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Fining Fruit Wines


Bruce Castrato — Wausakee, Wisconsin asks,

I have started to make small batches of fruit wine in the 1 to 2 gallon (3.8–8.5 L) range. When it comes to clarifying I use a pre-measured packet that I got from a supplier. The amounts are what are used for 5 to 6 gallons (19–23 L) of wine. Is there a rule of thumb on the amount that should be used for each gallon of wine that needs to be clarified? Can I just use the pre-measured packages for 1 or 2 gallons (3.8–8.5 L) without affecting the taste?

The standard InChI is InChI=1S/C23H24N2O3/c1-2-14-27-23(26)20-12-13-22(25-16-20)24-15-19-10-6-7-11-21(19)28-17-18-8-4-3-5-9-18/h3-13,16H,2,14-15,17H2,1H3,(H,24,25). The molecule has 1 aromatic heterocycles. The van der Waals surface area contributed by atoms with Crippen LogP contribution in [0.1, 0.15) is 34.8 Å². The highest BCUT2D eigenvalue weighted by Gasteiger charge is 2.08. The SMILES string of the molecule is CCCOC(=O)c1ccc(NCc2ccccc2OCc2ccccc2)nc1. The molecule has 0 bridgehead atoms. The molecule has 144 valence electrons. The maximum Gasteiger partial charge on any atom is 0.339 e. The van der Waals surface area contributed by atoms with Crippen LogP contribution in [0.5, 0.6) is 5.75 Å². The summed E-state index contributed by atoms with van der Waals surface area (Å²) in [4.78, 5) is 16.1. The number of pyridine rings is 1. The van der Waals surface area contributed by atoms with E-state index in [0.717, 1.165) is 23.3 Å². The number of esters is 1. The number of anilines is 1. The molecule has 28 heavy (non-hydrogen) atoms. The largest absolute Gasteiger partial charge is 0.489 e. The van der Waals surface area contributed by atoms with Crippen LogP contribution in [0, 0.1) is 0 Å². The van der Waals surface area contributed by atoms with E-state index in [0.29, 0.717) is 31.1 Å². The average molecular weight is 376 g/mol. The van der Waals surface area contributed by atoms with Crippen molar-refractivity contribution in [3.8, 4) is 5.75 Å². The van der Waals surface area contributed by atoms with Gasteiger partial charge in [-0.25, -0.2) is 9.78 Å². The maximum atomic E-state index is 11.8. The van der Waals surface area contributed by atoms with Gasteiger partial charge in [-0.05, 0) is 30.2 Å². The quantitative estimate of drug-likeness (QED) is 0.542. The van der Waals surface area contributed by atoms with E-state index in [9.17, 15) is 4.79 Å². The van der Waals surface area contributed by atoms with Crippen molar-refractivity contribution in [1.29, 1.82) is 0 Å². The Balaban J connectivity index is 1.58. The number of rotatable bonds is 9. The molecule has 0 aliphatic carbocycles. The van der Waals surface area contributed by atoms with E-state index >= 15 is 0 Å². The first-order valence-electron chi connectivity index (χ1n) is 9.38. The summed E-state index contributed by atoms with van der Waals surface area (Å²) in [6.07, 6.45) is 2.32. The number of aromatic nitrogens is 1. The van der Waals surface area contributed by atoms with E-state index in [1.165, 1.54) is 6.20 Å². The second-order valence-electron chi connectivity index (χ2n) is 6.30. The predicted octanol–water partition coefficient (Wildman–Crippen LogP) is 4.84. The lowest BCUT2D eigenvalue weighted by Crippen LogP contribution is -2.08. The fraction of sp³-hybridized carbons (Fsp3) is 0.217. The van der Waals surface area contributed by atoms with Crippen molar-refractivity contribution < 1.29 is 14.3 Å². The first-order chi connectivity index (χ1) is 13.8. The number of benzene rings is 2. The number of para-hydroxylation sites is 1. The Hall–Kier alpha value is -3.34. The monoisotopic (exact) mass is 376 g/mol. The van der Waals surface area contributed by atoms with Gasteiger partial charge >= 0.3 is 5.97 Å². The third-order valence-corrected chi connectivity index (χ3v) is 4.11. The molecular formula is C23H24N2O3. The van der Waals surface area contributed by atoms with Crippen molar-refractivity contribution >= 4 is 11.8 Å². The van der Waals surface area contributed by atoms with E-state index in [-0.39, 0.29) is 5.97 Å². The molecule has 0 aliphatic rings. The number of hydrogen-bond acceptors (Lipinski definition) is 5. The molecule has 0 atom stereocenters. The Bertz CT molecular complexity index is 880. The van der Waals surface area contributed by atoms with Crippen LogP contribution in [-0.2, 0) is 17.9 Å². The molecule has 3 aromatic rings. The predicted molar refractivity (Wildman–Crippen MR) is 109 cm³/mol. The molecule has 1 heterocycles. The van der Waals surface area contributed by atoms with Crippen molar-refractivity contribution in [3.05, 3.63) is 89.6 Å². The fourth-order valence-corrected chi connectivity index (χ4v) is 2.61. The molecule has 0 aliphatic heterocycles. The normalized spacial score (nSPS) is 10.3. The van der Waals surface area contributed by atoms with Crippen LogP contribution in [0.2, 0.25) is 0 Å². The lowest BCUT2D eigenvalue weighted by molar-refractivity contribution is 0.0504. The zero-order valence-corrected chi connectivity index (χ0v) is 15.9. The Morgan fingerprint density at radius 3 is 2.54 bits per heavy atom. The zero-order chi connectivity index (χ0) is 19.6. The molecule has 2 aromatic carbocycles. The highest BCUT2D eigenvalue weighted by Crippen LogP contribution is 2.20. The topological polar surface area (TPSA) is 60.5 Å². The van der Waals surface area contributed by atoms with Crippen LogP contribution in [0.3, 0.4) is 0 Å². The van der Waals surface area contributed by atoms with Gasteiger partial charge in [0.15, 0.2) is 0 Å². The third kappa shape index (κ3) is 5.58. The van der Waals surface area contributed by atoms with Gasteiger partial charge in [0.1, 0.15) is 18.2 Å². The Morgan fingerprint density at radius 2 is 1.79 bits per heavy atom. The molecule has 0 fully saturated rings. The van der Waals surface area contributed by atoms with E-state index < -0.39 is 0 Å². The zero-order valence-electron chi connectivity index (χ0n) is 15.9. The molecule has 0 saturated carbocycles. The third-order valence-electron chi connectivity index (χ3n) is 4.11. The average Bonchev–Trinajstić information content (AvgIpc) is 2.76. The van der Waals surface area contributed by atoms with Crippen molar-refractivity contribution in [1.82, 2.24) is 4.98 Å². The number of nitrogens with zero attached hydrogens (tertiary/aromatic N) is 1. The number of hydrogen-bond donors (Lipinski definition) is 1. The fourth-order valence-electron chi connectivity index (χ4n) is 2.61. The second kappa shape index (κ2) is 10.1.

The short answer is that yes, I would absolutely cut down on the amount of clarifying agent you use if you don’t have enough wine volume for the recommended 5 gallon (19 L) batch listed on the packet. Because I don’t know what is in your “pre-measured packet,” it’s hard for me to get into express chemical details of what such little packets might do to your wine if added in excess amounts, but suffice it to say that as with adding anything to wine, tread with caution and be conservative. Wine clarifiers, or “fining agents” as they (and a whole host of other wine-finishing additives) are called, are creatures of degrees. What I mean is that they enact some sort of chemical or physical activity on one’s wine, usually binding to and settling out of solution some unwanted compound (excess tannin, cloudy protein, etc.) in the finished wine, usually on a sliding scale. Add too little and, in your case, you may not see the clarity that you would want. Add too much, and you’ll get clarity in spades,
Response by Alison Crowe.